A Close Shave in Hanoi

a close shave

Written by ian robert knight

Travel Photographer, Bangkok

When it comes to men’s grooming, I think Vietnam has got it figured out. Maybe all of Asia does.

The scene in the photograph you see above is quite common throughout the streets of Southeast Asia. In many small streets all over Vietnam, Cambodia, Myanmar, Thailand and even China, you’ll see enterprising men set up a portable barbershop. All they need is a mirror they can hang on a wall, some clippers and scissors and a spray bottle, and they’re set.

This is not to say there are no hair salons in the area – quite the opposite is true. Hair salons outnumber restaurants, I think. But for a gentleman on the go, what could be more convenient that stopping for a quick shave or trim on the roadside when you’re out getting some milk at the corner store?

For all the local street barbers I’d see on my walks through the cities I visit, I never once saw a ‘waiting room’ for a lineup of waiting customers. I think this must be the case because there are so many of these barbers around, that when you need one at a moment’s notice, you can just pick from one of many around. No waiting.

Photographing in public

This particular street barber had his shop set up outside walls of the Temple of Literature in Hanoi. This is one of the oldest temples in this super old city in Northern Vietnam. I am sure he gets plenty of walk by traffic, as the temple is very popular to visit. But despite his (presumed) popularity, he was less than cooperative in being photographed. As I snapped away, he looked up and said something in Vietnamese. Based on his demeanour and the velocity of his speech, I took it to mean that he didn’t want to be photographed.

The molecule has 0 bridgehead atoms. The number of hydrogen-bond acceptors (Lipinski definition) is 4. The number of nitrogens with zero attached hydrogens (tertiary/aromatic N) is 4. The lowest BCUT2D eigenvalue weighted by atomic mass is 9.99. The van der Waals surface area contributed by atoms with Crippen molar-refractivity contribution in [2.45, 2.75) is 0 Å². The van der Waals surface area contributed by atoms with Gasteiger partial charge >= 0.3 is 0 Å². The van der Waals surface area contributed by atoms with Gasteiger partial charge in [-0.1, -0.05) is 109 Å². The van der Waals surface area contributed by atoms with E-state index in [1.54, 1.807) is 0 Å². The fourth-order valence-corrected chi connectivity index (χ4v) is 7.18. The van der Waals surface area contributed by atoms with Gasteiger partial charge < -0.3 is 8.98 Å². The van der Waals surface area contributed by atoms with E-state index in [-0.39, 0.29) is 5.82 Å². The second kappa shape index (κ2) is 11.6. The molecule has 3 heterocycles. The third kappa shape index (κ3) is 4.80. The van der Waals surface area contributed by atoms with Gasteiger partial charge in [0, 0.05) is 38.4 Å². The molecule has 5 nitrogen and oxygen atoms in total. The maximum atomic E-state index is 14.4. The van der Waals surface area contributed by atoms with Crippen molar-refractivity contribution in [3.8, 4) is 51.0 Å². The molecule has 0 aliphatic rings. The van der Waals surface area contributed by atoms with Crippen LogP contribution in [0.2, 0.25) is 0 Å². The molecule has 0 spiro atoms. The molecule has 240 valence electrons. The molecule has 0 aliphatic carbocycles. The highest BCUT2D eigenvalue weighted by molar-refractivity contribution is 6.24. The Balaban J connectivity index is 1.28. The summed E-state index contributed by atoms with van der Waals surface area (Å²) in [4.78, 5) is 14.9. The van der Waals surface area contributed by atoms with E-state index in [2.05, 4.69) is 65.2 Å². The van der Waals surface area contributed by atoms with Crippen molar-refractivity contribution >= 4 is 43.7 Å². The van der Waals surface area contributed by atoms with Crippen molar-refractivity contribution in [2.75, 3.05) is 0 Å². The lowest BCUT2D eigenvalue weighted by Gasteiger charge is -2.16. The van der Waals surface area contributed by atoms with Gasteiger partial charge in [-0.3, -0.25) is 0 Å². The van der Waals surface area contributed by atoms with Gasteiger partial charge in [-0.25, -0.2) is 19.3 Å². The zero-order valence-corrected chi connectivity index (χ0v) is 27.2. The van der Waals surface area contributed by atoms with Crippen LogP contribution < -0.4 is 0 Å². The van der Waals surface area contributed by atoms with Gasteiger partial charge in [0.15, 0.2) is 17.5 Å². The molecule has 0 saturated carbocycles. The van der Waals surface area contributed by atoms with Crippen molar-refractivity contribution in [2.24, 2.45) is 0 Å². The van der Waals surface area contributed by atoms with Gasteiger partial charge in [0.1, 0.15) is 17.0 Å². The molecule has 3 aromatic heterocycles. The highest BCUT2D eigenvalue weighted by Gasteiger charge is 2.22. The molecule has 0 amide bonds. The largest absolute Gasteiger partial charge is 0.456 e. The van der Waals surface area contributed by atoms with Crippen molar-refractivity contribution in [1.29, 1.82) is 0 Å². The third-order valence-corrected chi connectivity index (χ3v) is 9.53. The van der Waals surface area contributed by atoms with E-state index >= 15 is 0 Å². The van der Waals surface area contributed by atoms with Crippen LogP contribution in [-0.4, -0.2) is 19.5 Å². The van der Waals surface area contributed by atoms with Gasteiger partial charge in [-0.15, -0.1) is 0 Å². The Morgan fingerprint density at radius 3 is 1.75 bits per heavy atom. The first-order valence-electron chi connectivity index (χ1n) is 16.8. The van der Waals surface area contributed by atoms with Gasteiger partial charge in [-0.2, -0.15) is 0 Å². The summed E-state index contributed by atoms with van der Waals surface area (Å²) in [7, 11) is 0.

Normally, I take the view that people out in public locations are fair game to photograph. It’s very different when you’re in a private home. But when you’re in a public location, you give up some rights to privacy. It turns out that this particular enterprising barber was just trying to earn some extra dong (Vietnamese currency) as a model.

After voicing his displeasure at being photographed, he pointed to a sign out of view that indicated he charged money for being photographed. I guess it happens so often, that he wants to capitalize on it. I supposed that’s not a surprise, since he’s in a very touristy area.  So I gave him 20,000 dong. Everyone in Vietnam is a millionaire, since $45 USD is one million VND.

Technical: 1/60th sec @ f2.8, 24-70mm lens at 35mm, Nikon D800e, ISO 280, at 1:26pm.

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